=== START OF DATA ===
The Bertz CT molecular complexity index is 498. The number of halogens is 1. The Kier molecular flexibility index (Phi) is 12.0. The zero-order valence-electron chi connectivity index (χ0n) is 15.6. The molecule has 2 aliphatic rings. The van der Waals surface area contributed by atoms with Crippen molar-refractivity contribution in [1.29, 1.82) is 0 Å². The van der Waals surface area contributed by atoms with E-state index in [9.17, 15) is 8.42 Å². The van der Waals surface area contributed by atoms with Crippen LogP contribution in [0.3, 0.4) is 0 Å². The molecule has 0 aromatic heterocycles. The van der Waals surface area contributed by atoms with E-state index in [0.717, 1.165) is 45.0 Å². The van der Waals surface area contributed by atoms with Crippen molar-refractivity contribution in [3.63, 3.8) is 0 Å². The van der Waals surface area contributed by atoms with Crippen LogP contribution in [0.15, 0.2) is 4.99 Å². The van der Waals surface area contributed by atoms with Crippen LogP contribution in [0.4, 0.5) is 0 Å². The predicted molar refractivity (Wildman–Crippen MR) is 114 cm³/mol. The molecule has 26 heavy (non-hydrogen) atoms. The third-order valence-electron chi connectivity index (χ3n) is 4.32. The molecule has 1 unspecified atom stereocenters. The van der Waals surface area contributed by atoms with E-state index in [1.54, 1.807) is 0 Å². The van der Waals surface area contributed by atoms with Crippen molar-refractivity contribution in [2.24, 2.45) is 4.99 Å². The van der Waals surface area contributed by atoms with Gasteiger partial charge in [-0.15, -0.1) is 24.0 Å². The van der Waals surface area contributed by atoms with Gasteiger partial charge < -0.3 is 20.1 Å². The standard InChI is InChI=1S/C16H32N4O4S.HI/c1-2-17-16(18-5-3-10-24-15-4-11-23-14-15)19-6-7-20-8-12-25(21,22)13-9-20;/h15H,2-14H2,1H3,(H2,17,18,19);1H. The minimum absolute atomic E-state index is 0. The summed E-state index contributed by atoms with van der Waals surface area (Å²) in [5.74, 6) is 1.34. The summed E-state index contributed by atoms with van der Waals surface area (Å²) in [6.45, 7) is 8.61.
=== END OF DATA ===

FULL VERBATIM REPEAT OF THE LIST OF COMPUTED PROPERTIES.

The Bertz CT molecular complexity index is 498. The number of halogens is 1. The Kier molecular flexibility index (Phi) is 12.0. The zero-order valence-electron chi connectivity index (χ0n) is 15.6. The molecule has 2 aliphatic rings. The van der Waals surface area contributed by atoms with Crippen molar-refractivity contribution in [1.29, 1.82) is 0 Å². The van der Waals surface area contributed by atoms with E-state index in [9.17, 15) is 8.42 Å². The van der Waals surface area contributed by atoms with Crippen LogP contribution in [0.3, 0.4) is 0 Å². The molecule has 0 aromatic heterocycles. The van der Waals surface area contributed by atoms with E-state index in [0.717, 1.165) is 45.0 Å². The van der Waals surface area contributed by atoms with Crippen molar-refractivity contribution in [3.63, 3.8) is 0 Å². The van der Waals surface area contributed by atoms with Crippen LogP contribution in [0.15, 0.2) is 4.99 Å². The van der Waals surface area contributed by atoms with Crippen LogP contribution in [0.4, 0.5) is 0 Å². The predicted molar refractivity (Wildman–Crippen MR) is 114 cm³/mol. The molecule has 26 heavy (non-hydrogen) atoms. The third-order valence-electron chi connectivity index (χ3n) is 4.32. The molecule has 1 unspecified atom stereocenters. The van der Waals surface area contributed by atoms with E-state index in [1.54, 1.807) is 0 Å². The van der Waals surface area contributed by atoms with Crippen molar-refractivity contribution in [2.24, 2.45) is 4.99 Å². The van der Waals surface area contributed by atoms with Gasteiger partial charge in [-0.15, -0.1) is 24.0 Å². The van der Waals surface area contributed by atoms with Gasteiger partial charge < -0.3 is 20.1 Å². The standard InChI is InChI=1S/C16H32N4O4S.HI/c1-2-17-16(18-5-3-10-24-15-4-11-23-14-15)19-6-7-20-8-12-25(21,22)13-9-20;/h15H,2-14H2,1H3,(H2,17,18,19);1H. The minimum absolute atomic E-state index is 0. The summed E-state index contributed by atoms with van der Waals surface area (Å²) in [5.74, 6) is 1.34. The summed E-state index contributed by atoms with van der Waals surface area (Å²) in [6.45, 7) is 8.61.